Royal Stables (Caballerizas Reales) are a set of stables in Córdoba. The building is situated in the historic centre and borders the Guadalquivir. The stables housed the best stallions and mares of the royal stud breed Andalusian horse.
By royal decree of Felipe II on November 28, 1567, the Spanish Horse breed with formalized standards was created, and a royal stable was established in Córdoba. The king commissioned Diego López de Haro y Sotomayor, 1st Marquis of El Carpio to build the stables on part of the site of the Alcázar fortress.
The building design is characterized by a distinct military style in keeping with its location by the Alcázar fortress. The main area features a cross-vaulted roof which is supported on sandstone columns and is divided into small stables. The building features a permanent equestrian display.References:
The Externsteine (Extern stones) is a distinctive sandstone rock formation located in the Teutoburg Forest, near the town of Horn-Bad Meinberg. The formation is a tor consisting of several tall, narrow columns of rock which rise abruptly from the surrounding wooded hills. Archaeological excavations have yielded some Upper Paleolithic stone tools dating to about 10,700 BC from 9,600 BC.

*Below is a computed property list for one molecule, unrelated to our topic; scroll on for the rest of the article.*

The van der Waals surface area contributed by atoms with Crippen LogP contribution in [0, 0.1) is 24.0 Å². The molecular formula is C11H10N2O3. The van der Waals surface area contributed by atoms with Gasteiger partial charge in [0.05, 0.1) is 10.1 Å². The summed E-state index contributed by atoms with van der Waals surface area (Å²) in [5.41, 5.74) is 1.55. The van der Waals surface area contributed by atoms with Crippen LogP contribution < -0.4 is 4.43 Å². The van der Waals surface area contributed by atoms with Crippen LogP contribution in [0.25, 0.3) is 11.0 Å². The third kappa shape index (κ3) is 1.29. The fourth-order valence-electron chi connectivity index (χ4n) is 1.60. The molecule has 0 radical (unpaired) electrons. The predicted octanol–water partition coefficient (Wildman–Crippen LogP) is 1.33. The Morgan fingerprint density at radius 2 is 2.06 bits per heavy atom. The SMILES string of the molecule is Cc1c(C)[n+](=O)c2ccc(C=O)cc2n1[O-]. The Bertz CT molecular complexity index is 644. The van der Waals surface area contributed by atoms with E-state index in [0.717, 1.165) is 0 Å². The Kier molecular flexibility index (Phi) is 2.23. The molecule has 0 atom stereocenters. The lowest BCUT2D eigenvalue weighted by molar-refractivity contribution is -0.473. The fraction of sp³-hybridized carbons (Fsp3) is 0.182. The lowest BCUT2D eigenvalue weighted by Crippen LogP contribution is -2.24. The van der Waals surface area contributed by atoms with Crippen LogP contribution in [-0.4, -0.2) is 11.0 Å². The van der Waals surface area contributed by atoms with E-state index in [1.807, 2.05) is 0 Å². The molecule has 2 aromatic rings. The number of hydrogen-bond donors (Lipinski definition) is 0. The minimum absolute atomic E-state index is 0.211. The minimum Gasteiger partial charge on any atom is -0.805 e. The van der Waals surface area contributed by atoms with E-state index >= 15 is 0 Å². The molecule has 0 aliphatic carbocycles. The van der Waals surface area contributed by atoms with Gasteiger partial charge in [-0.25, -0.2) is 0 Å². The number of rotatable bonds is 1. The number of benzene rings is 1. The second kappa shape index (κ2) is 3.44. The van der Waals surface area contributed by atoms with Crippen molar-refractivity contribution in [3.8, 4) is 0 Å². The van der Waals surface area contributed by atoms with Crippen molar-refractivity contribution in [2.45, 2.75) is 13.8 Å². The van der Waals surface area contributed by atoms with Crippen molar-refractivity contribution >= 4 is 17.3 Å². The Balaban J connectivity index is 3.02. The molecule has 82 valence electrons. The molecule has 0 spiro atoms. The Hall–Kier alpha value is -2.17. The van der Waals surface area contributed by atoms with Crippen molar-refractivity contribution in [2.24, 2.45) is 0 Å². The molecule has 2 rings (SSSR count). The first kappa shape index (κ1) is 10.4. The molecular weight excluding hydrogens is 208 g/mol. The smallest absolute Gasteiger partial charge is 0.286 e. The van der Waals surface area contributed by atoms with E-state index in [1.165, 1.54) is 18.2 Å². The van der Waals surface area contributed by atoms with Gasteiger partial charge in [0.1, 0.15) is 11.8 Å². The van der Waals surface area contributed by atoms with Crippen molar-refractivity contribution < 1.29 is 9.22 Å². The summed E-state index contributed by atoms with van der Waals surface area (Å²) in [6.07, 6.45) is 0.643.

In a popular tradition going back to an idea proposed to Hermann Hamelmann in 1564, the Externsteine are identified as a sacred site of the pagan Saxons, and the location of the Irminsul (sacral pillar-like object in German paganism) idol reportedly destroyed by Charlemagne; there is however no archaeological evidence that would confirm the site's use during the relevant period.
The stones were used as the site of a hermitage in the Middle Ages, and by at least the high medieval period were the site of a Christian chapel. The Externsteine relief is a medieval depiction of the Descent from the Cross. It remains controversial whether the site was already used for Christian worship in the 8th to early 10th centuries.
The Externsteine gained prominence when Völkisch and nationalistic scholars took an interest in the late 19th and early 20th centuries. This interest peaked under the Nazi regime, when the Externsteine became a focus of nazi propaganda. Today, they remain a popular tourist destination and also continue to attract Neo-Pagans and Neo-Nazis.